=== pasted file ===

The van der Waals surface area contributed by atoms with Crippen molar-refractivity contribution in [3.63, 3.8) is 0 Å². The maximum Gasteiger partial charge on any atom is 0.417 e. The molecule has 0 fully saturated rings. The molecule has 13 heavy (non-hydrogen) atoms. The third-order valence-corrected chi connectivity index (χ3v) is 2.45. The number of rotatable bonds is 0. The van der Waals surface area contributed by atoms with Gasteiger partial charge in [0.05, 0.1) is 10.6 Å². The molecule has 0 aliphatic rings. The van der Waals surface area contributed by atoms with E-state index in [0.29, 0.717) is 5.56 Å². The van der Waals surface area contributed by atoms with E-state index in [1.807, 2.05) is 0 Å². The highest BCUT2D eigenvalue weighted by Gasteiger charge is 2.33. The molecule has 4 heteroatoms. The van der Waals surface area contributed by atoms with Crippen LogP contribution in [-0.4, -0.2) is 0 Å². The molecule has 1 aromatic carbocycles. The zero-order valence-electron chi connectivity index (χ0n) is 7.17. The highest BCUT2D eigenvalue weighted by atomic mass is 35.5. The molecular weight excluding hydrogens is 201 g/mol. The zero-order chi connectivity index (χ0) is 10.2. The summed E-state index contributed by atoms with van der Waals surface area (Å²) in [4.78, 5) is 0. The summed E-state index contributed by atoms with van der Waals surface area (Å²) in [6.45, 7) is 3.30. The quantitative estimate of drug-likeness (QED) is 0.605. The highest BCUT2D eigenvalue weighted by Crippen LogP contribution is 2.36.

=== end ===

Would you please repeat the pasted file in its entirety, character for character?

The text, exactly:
The van der Waals surface area contributed by atoms with Crippen molar-refractivity contribution in [3.63, 3.8) is 0 Å². The maximum Gasteiger partial charge on any atom is 0.417 e. The molecule has 0 fully saturated rings. The molecule has 13 heavy (non-hydrogen) atoms. The third-order valence-corrected chi connectivity index (χ3v) is 2.45. The number of rotatable bonds is 0. The van der Waals surface area contributed by atoms with Gasteiger partial charge in [0.05, 0.1) is 10.6 Å². The molecule has 0 aliphatic rings. The van der Waals surface area contributed by atoms with E-state index in [0.29, 0.717) is 5.56 Å². The van der Waals surface area contributed by atoms with E-state index in [1.807, 2.05) is 0 Å². The highest BCUT2D eigenvalue weighted by Gasteiger charge is 2.33. The molecule has 4 heteroatoms. The van der Waals surface area contributed by atoms with Crippen LogP contribution in [-0.4, -0.2) is 0 Å². The molecule has 1 aromatic carbocycles. The zero-order valence-electron chi connectivity index (χ0n) is 7.17. The highest BCUT2D eigenvalue weighted by atomic mass is 35.5. The molecular weight excluding hydrogens is 201 g/mol. The zero-order chi connectivity index (χ0) is 10.2. The summed E-state index contributed by atoms with van der Waals surface area (Å²) in [4.78, 5) is 0. The summed E-state index contributed by atoms with van der Waals surface area (Å²) in [6.45, 7) is 3.30. The quantitative estimate of drug-likeness (QED) is 0.605. The highest BCUT2D eigenvalue weighted by Crippen LogP contribution is 2.36.